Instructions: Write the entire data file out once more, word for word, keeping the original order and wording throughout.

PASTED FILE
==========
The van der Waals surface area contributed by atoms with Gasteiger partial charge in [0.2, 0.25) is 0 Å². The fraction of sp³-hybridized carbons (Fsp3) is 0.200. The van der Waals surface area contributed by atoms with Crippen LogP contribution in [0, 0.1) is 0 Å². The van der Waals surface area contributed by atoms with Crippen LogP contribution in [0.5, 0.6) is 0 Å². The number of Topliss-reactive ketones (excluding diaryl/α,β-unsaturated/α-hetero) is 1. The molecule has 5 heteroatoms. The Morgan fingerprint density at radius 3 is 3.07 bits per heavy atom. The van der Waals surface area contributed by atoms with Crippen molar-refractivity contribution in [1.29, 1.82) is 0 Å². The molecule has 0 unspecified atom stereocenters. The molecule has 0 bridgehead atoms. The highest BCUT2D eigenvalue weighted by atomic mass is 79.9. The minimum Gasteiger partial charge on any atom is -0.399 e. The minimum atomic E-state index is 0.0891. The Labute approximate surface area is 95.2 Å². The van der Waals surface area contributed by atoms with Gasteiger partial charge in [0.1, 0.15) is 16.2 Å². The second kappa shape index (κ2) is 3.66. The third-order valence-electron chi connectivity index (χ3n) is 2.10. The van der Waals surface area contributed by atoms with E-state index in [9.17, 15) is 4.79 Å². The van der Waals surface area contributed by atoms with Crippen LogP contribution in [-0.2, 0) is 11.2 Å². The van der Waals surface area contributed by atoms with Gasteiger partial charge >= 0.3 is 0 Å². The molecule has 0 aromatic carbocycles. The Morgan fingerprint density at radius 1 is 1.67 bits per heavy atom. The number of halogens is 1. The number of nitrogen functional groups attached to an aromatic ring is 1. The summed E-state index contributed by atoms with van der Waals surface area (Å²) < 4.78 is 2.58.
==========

The van der Waals surface area contributed by atoms with Gasteiger partial charge in [0.2, 0.25) is 0 Å². The fraction of sp³-hybridized carbons (Fsp3) is 0.200. The van der Waals surface area contributed by atoms with Crippen LogP contribution in [0, 0.1) is 0 Å². The van der Waals surface area contributed by atoms with Crippen LogP contribution in [0.5, 0.6) is 0 Å². The number of Topliss-reactive ketones (excluding diaryl/α,β-unsaturated/α-hetero) is 1. The molecule has 5 heteroatoms. The Morgan fingerprint density at radius 3 is 3.07 bits per heavy atom. The van der Waals surface area contributed by atoms with Crippen molar-refractivity contribution in [1.29, 1.82) is 0 Å². The molecule has 0 unspecified atom stereocenters. The molecule has 0 bridgehead atoms. The highest BCUT2D eigenvalue weighted by atomic mass is 79.9. The minimum Gasteiger partial charge on any atom is -0.399 e. The minimum atomic E-state index is 0.0891. The Labute approximate surface area is 95.2 Å². The van der Waals surface area contributed by atoms with Gasteiger partial charge in [0.1, 0.15) is 16.2 Å². The second kappa shape index (κ2) is 3.66. The third-order valence-electron chi connectivity index (χ3n) is 2.10. The van der Waals surface area contributed by atoms with E-state index in [9.17, 15) is 4.79 Å². The van der Waals surface area contributed by atoms with Crippen LogP contribution in [-0.2, 0) is 11.2 Å². The van der Waals surface area contributed by atoms with Gasteiger partial charge >= 0.3 is 0 Å². The molecule has 0 aromatic carbocycles. The Morgan fingerprint density at radius 1 is 1.67 bits per heavy atom. The number of halogens is 1. The number of nitrogen functional groups attached to an aromatic ring is 1. The summed E-state index contributed by atoms with van der Waals surface area (Å²) < 4.78 is 2.58.